Celebrating 50 years & 9935 species

Wednesday 28th March 2018

9935 species video montage (c) Emily Brazier9935 species video montage (c) Emily Brazier

Worcestershire Wildlife Trust, the county’s largest nature conservation charity, has produced a video to celebrate its 50th anniversary.

The organisation has worked with Worcestershire Biological Records Centre to identify how many individual species of wildlife have been sighted on their nature reserves during their 50 year history. To date, 9935 species have been recorded on Trust nature reserves and to celebrate this the Trust has produced a video featuring some of those species.

Worcestershire Wildlife Trust nature reserves map

Wendy Carter, Communications Lead for the Trust, explained “The last 50 years have been really exciting for the Trust. We’d like to take this opportunity to thank all our members and supporters for their help in protecting Worcestershire’s wildlife.

“We now protect almost 100 parcels of land right across Worcestershire and, as the video goes some way to demonstrate, this also means that we’re protecting the wild plants and wildlife that make their homes there - from beetles and birds to oaks and orchids.

“It’s fantastic that 9935 species have been recorded on our nature reserves. It shows that not only are our reserves great for wildlife but that there is also an army of dedicated people out there who report what they see, which helps us to better manage our land for wildlife.”

Wonders of Worcestershire's wildife

Worcestershire Wildlife Trust was formed in March 1968 when it split from the regional West Midlands Trust for Nature Conservation. At its formation the Trust had just 400 members; it now has more than 23,000 members and is also supported by a team of 400 volunteers.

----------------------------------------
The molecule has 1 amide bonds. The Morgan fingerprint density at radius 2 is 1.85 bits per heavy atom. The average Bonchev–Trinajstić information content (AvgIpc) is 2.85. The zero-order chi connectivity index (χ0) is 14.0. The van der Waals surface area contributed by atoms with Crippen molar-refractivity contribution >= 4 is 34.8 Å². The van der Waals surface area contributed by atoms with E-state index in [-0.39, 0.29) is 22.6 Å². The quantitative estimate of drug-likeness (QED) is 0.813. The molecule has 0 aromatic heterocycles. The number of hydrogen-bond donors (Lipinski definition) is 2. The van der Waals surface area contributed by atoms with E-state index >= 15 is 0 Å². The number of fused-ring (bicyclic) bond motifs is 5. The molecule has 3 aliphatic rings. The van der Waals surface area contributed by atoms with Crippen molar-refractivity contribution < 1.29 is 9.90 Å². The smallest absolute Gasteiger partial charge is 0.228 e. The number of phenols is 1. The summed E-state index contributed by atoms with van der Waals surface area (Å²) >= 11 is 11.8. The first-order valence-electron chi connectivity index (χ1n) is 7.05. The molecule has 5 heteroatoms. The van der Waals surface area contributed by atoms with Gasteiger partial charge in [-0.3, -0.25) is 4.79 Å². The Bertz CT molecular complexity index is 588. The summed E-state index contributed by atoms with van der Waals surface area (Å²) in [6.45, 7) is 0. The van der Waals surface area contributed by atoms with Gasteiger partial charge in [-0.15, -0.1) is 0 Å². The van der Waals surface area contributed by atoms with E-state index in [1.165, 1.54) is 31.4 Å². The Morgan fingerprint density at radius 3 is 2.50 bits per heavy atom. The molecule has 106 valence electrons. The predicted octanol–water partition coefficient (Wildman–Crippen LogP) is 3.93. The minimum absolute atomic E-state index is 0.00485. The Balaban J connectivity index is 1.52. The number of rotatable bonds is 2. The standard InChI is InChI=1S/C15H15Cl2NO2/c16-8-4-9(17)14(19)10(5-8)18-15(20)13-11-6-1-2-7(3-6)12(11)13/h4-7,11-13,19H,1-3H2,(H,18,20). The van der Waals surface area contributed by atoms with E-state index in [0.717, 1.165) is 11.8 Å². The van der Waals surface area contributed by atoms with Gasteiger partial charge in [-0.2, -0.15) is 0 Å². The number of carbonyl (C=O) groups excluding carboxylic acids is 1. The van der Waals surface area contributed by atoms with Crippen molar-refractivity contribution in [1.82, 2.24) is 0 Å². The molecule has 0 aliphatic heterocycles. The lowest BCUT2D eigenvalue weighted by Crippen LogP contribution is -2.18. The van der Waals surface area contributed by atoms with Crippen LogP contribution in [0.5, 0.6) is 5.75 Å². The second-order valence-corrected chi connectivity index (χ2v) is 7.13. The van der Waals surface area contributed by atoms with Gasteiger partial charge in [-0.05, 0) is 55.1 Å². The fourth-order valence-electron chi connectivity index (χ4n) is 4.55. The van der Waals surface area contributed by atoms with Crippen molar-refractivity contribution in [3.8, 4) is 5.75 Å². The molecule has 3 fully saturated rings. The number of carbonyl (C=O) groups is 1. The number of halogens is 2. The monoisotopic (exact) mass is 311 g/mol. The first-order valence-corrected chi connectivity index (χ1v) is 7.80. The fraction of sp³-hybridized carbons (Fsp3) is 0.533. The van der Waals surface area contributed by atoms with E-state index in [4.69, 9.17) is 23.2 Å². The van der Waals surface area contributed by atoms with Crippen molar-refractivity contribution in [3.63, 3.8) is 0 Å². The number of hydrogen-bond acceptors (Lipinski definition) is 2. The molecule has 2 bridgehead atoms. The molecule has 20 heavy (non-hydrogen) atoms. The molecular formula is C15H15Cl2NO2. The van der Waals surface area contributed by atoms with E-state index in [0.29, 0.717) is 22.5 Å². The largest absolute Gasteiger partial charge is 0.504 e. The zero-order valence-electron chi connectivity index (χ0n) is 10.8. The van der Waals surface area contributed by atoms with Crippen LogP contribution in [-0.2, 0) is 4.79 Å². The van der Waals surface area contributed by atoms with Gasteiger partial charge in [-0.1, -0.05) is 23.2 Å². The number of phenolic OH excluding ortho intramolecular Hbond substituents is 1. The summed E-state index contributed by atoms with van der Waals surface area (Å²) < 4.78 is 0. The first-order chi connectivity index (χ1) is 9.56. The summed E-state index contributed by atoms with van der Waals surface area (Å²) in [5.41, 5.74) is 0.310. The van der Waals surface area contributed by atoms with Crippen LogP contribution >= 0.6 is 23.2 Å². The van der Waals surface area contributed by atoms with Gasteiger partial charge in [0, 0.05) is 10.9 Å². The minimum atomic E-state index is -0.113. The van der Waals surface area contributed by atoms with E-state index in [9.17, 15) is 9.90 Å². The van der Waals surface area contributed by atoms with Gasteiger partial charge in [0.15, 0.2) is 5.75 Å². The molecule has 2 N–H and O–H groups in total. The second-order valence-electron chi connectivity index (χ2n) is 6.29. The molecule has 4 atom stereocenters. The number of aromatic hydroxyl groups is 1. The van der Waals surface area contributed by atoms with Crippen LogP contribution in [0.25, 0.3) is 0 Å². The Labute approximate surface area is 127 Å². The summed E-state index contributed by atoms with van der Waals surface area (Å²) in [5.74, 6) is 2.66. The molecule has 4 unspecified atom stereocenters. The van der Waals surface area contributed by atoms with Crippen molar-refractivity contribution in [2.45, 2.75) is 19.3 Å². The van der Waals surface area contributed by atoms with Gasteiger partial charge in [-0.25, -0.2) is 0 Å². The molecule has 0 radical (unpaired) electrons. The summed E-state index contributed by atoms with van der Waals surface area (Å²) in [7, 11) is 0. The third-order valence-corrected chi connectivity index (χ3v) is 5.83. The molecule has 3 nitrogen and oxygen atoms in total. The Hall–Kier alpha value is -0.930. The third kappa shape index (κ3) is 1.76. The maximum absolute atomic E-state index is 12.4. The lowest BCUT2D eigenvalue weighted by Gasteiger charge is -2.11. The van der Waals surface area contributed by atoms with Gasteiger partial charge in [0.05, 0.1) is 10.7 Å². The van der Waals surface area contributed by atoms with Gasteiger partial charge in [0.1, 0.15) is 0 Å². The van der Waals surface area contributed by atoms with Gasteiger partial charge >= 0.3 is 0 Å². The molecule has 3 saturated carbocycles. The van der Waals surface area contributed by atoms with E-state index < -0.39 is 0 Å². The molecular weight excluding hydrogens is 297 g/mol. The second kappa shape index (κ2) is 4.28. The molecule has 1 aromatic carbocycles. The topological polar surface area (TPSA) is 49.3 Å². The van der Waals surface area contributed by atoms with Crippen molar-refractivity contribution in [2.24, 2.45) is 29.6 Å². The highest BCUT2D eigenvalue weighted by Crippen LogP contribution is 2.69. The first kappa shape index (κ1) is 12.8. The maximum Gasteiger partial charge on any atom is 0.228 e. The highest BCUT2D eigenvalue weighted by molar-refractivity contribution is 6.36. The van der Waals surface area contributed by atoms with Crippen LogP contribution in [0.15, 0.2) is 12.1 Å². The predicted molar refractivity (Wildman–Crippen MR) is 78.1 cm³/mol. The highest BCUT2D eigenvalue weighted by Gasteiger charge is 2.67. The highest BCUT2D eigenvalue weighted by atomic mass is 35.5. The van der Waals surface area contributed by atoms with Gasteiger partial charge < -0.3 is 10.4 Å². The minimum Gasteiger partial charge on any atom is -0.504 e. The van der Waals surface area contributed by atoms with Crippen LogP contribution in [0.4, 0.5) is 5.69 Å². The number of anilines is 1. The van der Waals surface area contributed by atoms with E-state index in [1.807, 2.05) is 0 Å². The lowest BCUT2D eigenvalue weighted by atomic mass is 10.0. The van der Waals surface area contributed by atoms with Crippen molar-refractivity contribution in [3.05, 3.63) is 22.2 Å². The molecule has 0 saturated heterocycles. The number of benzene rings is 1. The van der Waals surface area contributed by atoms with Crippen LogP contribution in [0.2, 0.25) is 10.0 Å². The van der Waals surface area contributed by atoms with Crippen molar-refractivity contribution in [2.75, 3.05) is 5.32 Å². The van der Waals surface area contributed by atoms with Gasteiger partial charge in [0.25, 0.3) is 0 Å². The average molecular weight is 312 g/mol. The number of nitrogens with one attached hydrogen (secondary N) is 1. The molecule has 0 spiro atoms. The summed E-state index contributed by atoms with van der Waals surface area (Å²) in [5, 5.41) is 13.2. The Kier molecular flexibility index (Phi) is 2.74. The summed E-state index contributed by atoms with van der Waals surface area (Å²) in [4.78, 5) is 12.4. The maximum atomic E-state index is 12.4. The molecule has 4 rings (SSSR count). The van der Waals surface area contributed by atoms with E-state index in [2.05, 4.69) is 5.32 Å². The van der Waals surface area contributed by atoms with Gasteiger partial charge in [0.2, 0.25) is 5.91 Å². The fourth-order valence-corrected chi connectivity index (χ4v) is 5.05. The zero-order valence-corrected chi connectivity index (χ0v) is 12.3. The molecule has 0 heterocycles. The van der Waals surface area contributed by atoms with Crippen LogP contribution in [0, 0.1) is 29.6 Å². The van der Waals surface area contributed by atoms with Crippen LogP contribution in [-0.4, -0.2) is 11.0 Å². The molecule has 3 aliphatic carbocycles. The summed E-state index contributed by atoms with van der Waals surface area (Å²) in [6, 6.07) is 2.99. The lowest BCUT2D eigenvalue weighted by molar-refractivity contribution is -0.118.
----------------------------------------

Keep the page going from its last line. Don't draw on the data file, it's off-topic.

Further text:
The Trust will be launching a series of initiatives celebrating the wonders of Worcestershire’s wildlife throughout the year. Many of these will celebrate the role that people can play in helping wildlife across the county.

The charity will also be running a series of events to help people discover more about Worcestershire’s natural world.

Emily Brazier

Wendy added “We’ve achieved some fantastic things during the last 50 years, from playing a significant role in the return of otters to inspiring 4000 children about our natural world each year through our school programmes and family activities.

“We couldn’t have done this without support from our members and the public. So, as well as looking back at our history, we’re also looking to the future to see how we can continue to work together to make a real difference for wildlife in Worcestershire.”

The two minute video has been produced by undergraduate film-maker Emily Brazier, of Redditch, using many photographs of wildlife taken by local photographers.